Mehmet Oz, the Donald Trump-backed daytime television star, will fight to become the Republican senator for Pennsylvania this November after winning his party’s primary against the former hedge fund boss David McCormick.
Oz was declared the victor on Friday night after McCormick conceded the race following more than two weeks of wrangling over the result — they were separated by about 1,000 votes.
His victory is a boost for the former president, who backed Oz against the advice of many of his former aides.
It also frees Oz, who made his name as a television doctor on The Oprah Winfrey Show, to fight an election campaign against John Fetterman, the Democratic nominee. Fetterman has not yet returned to campaigning after suffering a stroke just before the primary.*
The result in November could decide the balance of the Senate, which is currently split 50-50 between the two parties, with the vice-president Kamala Harris holding a deciding vote.
Oz said in a statement: “Now that our primary is over, we will make sure that this US Senate seat does not fall into the hands of the radical left, led by John Fetterman.”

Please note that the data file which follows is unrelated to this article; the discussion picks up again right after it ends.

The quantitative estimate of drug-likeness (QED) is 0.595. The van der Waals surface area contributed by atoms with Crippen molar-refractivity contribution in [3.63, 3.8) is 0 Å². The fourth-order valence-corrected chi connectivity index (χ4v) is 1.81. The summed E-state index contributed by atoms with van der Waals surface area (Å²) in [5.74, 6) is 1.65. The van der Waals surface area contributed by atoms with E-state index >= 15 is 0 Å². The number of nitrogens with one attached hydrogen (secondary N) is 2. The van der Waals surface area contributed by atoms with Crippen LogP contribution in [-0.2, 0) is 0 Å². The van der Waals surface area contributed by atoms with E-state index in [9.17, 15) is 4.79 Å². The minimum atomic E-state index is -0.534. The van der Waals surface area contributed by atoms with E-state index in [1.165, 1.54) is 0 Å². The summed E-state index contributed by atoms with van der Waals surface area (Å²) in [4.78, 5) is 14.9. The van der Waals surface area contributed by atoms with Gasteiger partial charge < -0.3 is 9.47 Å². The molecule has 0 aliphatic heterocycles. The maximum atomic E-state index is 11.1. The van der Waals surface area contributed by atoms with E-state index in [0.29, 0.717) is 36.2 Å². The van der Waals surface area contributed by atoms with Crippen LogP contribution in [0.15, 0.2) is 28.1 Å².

Oz and McCormick fought a close and occasionally rancorous race to contest the Senate seat, which has been opened by the retirement of the incumbent Republican Pat Toomey. The two men clashed as they vied for Trump’s backing, and then again over who would stick closest to the former president’s “America First” philosophy.
The race proved expensive for both candidate — each one spent $14mn on their campaigns, according to public disclosures.
Many Republican voters said they were sceptical of Oz’s conservative credentials, despite Trump’s endorsement. Some mentioned his previous statements in support of tighter gun laws and some form of legal abortion as reasons not to vote for him.
McCormick, meanwhile, came in for criticism for his Wall Street background as former chief executive of Bridgewater Associates.
Oz won last month’s vote by a razor-thin margin of just 0.3 per cent, which triggered an automatic recount.
Trump urged Oz to declare himself the victor, while the national Republican party opposed a petition by McCormick for election officials to count mail-in ballots which had not been dated.
Both men hired expensive teams of lawyers, prompting predictions that the race could end up being decided in the courts. But McCormick came under pressure to concede as it became apparent that he was not gaining ground during the recount process.
McCormick’s concession on Friday came four days before the recount finished. He said in a statement: “It’s now clear to me, with the recount largely complete, that we have a nominee.”
*This story has been amended to clarify that John Fetterman has been released from hospital